I had an interesting problem recently I thought I'd share with you, might
save you a headache one day. It started about 7am, I was just finishing up some
quiet time tasks (I start at 5:30) when someone came by to tell me that a job
had not completed. They left to run the process manually, I decided to take a
look. Processes do fail occasionally and this one had a history of being, shall
we say, finicky. When I checked the job history, I got this message:
Strange. I look to see if the agent is running, it shows up as 'starting'.
Try to stop it, won't stop. Try to stop the SQL service, it won't stop either
because the agent won't stop. Interesting, if annoying. I reboot the box, go
back to checking other things.
Comes back up, same problem. Bad. This is actually the desktop edition
running on a workstation, we use it to kick off a bunch of small but important
tasks that run throughout the day. I know that they loaded a new version of the
failed process the day before so my first thought is that they managed to
overwrite something they shouldn't have. Our standard practice is that
everything has an install package (.msi), so I check it to see, nothing looks
Check the event log, error logs, etc, still not seeing anything. I see one db
that is set to autoclose, I fix that, but I know that's not the problem. Check
the web, see a note that running in fiber mode can cause issues. I doubt that it
would be enabled, but I check anyway - no, not enabled. Seems to be a pretty
common error judging by the number of hits on Google.
I'm still guessing the install package broke something, so I decide to run
SP3 again, doesn't take long, maybe I'll luck out. No, not that lucky. At this
point I'm an hour into it. I can reinstall SQL, continue to troubleshoot, or
call for help. We've got some free calls available to us with PSS, so it's an
easy choice to call.
PSS calls are almost always a good learning experience. I like to thing I'm a
fair troubleshooter, but they do it every day and they focus on only a few
segments of the product. We go through the details of what I've done so far,
they have me run sp_configure again to check the fiber mode (their first guess
as well). Next thing is to check the Outlook profile, apparently there have been
cases where a corrupt profile would cause the agent to hang. Profile seems ok, I
can open Outlook, send email. Delete the profile anyway. No change.
Reboot again. This time they have me go to a command prompt and run this:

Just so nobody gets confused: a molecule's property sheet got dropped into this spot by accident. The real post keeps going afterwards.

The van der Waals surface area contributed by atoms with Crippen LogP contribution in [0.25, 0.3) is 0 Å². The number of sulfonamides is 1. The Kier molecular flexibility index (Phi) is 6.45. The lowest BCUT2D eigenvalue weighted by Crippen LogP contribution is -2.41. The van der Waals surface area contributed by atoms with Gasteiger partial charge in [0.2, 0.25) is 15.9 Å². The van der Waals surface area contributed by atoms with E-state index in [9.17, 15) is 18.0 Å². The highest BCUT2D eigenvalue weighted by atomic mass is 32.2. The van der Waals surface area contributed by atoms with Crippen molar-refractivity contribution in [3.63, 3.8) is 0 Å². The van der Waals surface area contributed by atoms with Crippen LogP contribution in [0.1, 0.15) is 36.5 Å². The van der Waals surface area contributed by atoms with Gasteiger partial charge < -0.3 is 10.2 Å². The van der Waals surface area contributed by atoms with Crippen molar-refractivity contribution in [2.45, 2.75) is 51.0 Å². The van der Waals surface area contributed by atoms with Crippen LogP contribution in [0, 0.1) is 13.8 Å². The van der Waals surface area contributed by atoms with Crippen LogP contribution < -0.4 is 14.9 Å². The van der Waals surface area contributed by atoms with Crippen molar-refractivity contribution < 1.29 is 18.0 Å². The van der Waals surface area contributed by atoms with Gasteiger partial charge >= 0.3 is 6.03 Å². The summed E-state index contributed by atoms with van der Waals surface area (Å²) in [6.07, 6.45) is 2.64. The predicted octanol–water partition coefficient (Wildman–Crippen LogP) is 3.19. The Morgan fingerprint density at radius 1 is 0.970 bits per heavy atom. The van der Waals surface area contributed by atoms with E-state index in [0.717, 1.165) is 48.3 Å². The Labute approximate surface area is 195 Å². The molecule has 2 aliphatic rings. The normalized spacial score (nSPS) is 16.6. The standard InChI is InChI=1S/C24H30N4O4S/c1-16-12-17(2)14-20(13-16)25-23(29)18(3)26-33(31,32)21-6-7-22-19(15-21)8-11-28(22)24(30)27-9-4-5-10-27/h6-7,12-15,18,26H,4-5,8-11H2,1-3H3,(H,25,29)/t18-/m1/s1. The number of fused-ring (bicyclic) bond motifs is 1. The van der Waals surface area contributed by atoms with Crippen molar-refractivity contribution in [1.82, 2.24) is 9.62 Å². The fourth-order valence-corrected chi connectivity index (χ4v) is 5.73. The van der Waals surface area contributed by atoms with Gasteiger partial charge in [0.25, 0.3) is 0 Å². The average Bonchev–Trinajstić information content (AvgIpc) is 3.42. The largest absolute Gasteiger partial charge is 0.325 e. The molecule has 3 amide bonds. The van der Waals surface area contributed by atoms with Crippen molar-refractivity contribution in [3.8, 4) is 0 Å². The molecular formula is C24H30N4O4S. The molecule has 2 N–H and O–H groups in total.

C:\Program Files\Microsoft SQL Server\MSSQL\Binn>sqlagent -c -v >
First time, we do it, nothing happens. It creates a zero byte file. For those
of you not familiar with the parameters, here is what they mean:
-c Indicates that SQL Server
Agent is running from the command prompt and is independent of the Windows NT
Service Control Manager. When -c is used, SQL Server Agent cannot be
controlled from either the Services application in Control Panel or SQL Server
-v Indicates that SQL Server
Agent runs in verbose mode and writes diagnostic information to the
command-prompt window. The diagnostic information is the same as the information
written to the SQL Server Agent error log.
> C:\Agent.txt Writes the output to
a text file using the redirection operator.
Pretty strange. We try again leaving off the redirect to a file, then we get
Aha! That's why all the problems. When the agent runs, the message box is
popping, but there is no way to see it. Running at the command line finally
revealed it. As soon as I clicked ok, the agent started and jobs started
running. As you can tell from the path, it's a resource file, shouldn't be a big
deal. I grab a copy from a server, paste into the folder. Stop and start the
agent, no problem. Elapsed time, about 3 hours total, an hour or so of that with
How did the file get deleted? Good question and one I haven't run down yet. I
still suspect the install package, but testing that theory will have to wait a
Will you ever encounter the same problem? Hopefully not. Even if you don't,
maybe the idea of running agent from the command line will help you one day.
Definitely you need to have an idea of when to call PSS. Steve Jones wrote Should
you call Microsoft for support? (http://www.sqlservercentral.com/columnists/sjones/shouldyoucallmicrosoftforsupport.asp),
you might want to look that over while you're thinking about it.